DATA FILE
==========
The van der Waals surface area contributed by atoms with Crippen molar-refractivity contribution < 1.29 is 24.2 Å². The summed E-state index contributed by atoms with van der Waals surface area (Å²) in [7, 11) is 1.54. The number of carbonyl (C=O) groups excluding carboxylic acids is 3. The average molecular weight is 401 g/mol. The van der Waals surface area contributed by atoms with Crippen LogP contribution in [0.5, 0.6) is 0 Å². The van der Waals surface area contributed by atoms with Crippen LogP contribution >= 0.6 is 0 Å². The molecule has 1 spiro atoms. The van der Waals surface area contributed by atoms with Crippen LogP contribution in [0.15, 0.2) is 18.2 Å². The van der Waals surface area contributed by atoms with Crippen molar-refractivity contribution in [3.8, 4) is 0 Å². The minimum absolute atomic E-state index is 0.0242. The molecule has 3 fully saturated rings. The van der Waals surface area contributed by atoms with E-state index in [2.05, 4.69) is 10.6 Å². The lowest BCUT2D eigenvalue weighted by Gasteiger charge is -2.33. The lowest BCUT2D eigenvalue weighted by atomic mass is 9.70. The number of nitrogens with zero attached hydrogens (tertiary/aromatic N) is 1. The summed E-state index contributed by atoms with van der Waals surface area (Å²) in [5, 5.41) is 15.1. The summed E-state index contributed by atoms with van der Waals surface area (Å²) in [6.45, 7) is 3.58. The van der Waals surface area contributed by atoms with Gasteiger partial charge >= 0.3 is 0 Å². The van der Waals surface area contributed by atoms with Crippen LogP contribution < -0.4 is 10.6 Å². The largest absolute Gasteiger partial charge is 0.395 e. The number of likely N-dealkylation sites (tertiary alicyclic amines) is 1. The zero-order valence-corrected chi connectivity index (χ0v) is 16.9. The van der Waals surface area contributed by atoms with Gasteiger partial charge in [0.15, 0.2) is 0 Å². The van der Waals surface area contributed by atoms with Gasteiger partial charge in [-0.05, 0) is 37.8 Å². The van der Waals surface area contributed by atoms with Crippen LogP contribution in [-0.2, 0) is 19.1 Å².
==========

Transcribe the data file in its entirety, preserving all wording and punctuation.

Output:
The van der Waals surface area contributed by atoms with Crippen molar-refractivity contribution < 1.29 is 24.2 Å². The summed E-state index contributed by atoms with van der Waals surface area (Å²) in [7, 11) is 1.54. The number of carbonyl (C=O) groups excluding carboxylic acids is 3. The average molecular weight is 401 g/mol. The van der Waals surface area contributed by atoms with Crippen LogP contribution in [0.5, 0.6) is 0 Å². The van der Waals surface area contributed by atoms with Crippen LogP contribution >= 0.6 is 0 Å². The molecule has 1 spiro atoms. The van der Waals surface area contributed by atoms with Crippen LogP contribution in [0.15, 0.2) is 18.2 Å². The van der Waals surface area contributed by atoms with Crippen molar-refractivity contribution in [3.8, 4) is 0 Å². The minimum absolute atomic E-state index is 0.0242. The molecule has 3 fully saturated rings. The van der Waals surface area contributed by atoms with E-state index in [2.05, 4.69) is 10.6 Å². The lowest BCUT2D eigenvalue weighted by Gasteiger charge is -2.33. The lowest BCUT2D eigenvalue weighted by atomic mass is 9.70. The number of nitrogens with zero attached hydrogens (tertiary/aromatic N) is 1. The summed E-state index contributed by atoms with van der Waals surface area (Å²) in [5, 5.41) is 15.1. The summed E-state index contributed by atoms with van der Waals surface area (Å²) in [6.45, 7) is 3.58. The van der Waals surface area contributed by atoms with Gasteiger partial charge >= 0.3 is 0 Å². The van der Waals surface area contributed by atoms with Crippen LogP contribution < -0.4 is 10.6 Å². The largest absolute Gasteiger partial charge is 0.395 e. The number of likely N-dealkylation sites (tertiary alicyclic amines) is 1. The zero-order valence-corrected chi connectivity index (χ0v) is 16.9. The van der Waals surface area contributed by atoms with Gasteiger partial charge in [0.15, 0.2) is 0 Å². The van der Waals surface area contributed by atoms with Gasteiger partial charge in [-0.05, 0) is 37.8 Å². The van der Waals surface area contributed by atoms with Crippen LogP contribution in [-0.2, 0) is 19.1 Å².